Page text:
Gifted, the Contemporary Craft & Design Fair, marks the start of the Christmas season for many who visit Dublin's RDS, where it has been held for almost 40 years.

Strolling past the stalls, meeting the designers, discovering Irish made products and purchasing that perfect Christmas present is what makes Gifted a firm favourite among customers and designers alike.

Over five days, 40,000 people spend €5 million on gifts by Irish designers and brands who rely on this annual income.

The event has been postponed until 2021 because of the pandemic but organisers have pivoted online, trying to go some way in filling the gap with a new website -

The e-commerce hub which will bring Irish makers to their customers in the safety of their own homes.

Patrick O'Sullivan is CEO of the Gifted Fair and "We want to make sure that our visitors can still find all of their favourite products and makers online and in one place. It also allows us to reach out to Irish craft and design fans internationally."

Mr O'Sullivan acknowledged that it is very disappointing that the fair won't be in the RDS this year, but "we're happy to have the opportunity to pivot online". 

"It was a painful birth," he said, "but it has created a much bigger market place for Irish crafts.

"We're not immune to the change in the retail environment. We had started the website last year anyway and were testing it, but the pandemic has focused all our minds and made us put a lot more effort into it."

Exhibitors are thrilled that they still have a platform to sell their wares. "The advantage to the craft worker is, sure they might have their own website, but we are in a better position to promote the site and bring their work to a much wider audience."

The website will also be a source of revenue throughout the year, and not just before Christmas. Mr O'Sullivan is hopeful that the live event will return to the RDS next year.

"We are born optimists and if there is a fair wind behind us we'll be back."

Jeweller Tracy Gilbert

Tracy Gilbert is a Dublin-based jeweller with a huge grá for creating contemporary jewellery in precious metals that captures the essence of Ireland's ancient past.

Her business has been hit by the Covid-19 pandemic. "The jewellery I design normally appeals to the tourist market, but I'm finding people in Ireland are sending them as gifts to family abroad."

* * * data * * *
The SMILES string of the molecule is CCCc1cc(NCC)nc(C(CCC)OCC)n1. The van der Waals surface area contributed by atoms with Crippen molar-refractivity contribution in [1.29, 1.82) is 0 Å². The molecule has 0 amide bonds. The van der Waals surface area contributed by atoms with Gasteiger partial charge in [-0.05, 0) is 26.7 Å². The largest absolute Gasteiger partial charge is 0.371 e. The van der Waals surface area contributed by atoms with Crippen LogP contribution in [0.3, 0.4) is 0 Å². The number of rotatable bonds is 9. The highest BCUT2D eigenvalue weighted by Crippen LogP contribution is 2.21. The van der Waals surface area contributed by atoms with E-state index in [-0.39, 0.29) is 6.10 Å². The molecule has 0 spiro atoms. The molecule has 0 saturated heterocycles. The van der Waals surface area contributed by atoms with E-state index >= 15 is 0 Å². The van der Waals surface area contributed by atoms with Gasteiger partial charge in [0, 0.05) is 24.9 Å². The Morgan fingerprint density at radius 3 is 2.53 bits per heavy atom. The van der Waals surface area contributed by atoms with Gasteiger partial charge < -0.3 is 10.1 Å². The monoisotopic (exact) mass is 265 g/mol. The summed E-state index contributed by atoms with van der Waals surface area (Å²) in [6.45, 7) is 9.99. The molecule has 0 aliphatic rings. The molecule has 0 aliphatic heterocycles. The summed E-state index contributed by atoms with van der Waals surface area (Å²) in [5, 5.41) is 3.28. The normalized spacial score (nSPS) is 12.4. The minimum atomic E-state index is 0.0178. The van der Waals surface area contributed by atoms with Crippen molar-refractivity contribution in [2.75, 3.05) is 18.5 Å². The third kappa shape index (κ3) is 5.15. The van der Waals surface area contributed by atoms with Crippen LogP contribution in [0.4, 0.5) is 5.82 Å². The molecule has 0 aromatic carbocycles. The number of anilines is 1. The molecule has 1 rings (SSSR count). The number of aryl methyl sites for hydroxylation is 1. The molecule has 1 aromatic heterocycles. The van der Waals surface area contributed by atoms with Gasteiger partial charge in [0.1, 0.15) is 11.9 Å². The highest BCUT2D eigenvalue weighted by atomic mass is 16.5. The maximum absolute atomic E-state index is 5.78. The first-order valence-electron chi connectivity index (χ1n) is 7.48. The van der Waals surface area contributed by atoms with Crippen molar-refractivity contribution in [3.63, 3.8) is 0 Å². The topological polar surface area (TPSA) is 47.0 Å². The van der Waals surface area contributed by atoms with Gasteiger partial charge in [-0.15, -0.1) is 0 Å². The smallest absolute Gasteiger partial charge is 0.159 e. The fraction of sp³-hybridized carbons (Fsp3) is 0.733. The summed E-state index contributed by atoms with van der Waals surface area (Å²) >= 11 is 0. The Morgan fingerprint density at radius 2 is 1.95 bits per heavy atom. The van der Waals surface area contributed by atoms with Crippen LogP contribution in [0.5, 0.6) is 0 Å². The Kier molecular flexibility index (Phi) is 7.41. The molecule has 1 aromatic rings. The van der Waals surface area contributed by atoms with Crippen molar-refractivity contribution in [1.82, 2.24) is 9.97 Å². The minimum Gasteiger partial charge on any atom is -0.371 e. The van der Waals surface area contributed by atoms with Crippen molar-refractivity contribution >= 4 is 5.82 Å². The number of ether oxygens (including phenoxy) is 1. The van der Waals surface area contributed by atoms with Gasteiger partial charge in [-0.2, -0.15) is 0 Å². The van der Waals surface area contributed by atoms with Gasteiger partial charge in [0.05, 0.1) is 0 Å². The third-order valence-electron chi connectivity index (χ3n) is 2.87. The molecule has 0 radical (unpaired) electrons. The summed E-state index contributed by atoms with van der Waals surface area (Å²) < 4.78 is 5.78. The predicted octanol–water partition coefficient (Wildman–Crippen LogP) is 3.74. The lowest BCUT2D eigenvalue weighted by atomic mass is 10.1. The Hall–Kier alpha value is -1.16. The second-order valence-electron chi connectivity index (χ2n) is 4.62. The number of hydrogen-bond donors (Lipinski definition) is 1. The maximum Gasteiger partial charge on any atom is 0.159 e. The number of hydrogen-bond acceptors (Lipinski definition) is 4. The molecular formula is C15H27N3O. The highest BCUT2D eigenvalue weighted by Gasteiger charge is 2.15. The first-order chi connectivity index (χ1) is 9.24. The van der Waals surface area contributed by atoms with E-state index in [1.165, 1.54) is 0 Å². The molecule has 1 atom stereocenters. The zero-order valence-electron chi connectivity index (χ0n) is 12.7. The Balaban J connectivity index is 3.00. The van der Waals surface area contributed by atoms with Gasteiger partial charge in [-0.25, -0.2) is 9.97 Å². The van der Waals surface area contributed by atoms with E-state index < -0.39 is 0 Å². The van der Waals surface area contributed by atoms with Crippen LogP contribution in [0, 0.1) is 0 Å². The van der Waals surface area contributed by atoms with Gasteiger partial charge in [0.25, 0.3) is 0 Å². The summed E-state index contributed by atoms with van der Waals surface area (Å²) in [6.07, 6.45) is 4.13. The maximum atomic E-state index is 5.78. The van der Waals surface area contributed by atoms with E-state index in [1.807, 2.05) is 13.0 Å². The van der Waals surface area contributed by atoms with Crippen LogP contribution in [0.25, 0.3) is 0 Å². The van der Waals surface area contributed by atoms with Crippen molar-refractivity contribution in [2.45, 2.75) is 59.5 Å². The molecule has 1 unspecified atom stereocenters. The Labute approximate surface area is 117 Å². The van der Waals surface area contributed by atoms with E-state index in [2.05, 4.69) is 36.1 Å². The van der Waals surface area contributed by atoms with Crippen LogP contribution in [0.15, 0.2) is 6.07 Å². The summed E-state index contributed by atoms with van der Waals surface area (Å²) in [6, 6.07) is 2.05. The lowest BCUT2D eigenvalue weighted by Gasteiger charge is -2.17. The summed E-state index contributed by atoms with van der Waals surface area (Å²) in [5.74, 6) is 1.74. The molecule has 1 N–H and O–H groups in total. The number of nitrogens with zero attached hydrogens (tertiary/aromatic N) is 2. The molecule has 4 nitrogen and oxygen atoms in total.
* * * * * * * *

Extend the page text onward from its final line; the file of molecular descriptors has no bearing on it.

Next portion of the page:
She said Gifted is "absolutely massive" for the business, representing 20% of her annual revenue. "It's not merely financial, it's a good launch pad for new products because you are getting feedback directly from customers about what they like. 

"The reaction from the crowds in the RDS tells you if you're onto a winner," she said. "It's more than just a fair. You're touching base with other designers as well."

She expects the website to do well, but the fair will be missed.

During lockdown and the summer months, Tracy took the time to enjoy the design process and is staying positive that things will bounce back.

"I do think people will buy local and buy Irish this year because it has the double effect of supporting Irish and giving a gift to a loved one that's special because it is Irish made."

She's grateful for the support from the team at Gifted. "The reality is the Amazon share price has rocketed, but an actual person does a happy dance when a sale comes through our website."

Rose Kamana, founder of KAMANA

KAMANA was established as a platform to empower underprivileged women in East Africa to learn, earn a decent living for themselves and be self-reliant.

KAMANA translates to 'earn a living', and the mission statement of the business is to stop resources from going to waste by turning off-cuts into high quality products and empowering artisans with every piece sold.  

Based in Cork, Rose Kamana launched KAMANA at Gifted last year. "It was a great platform from which to launch in terms of interaction with everybody there," she said. "It was remarkable. I loved it. I got to meet other makers and other businesses, and see how they do things.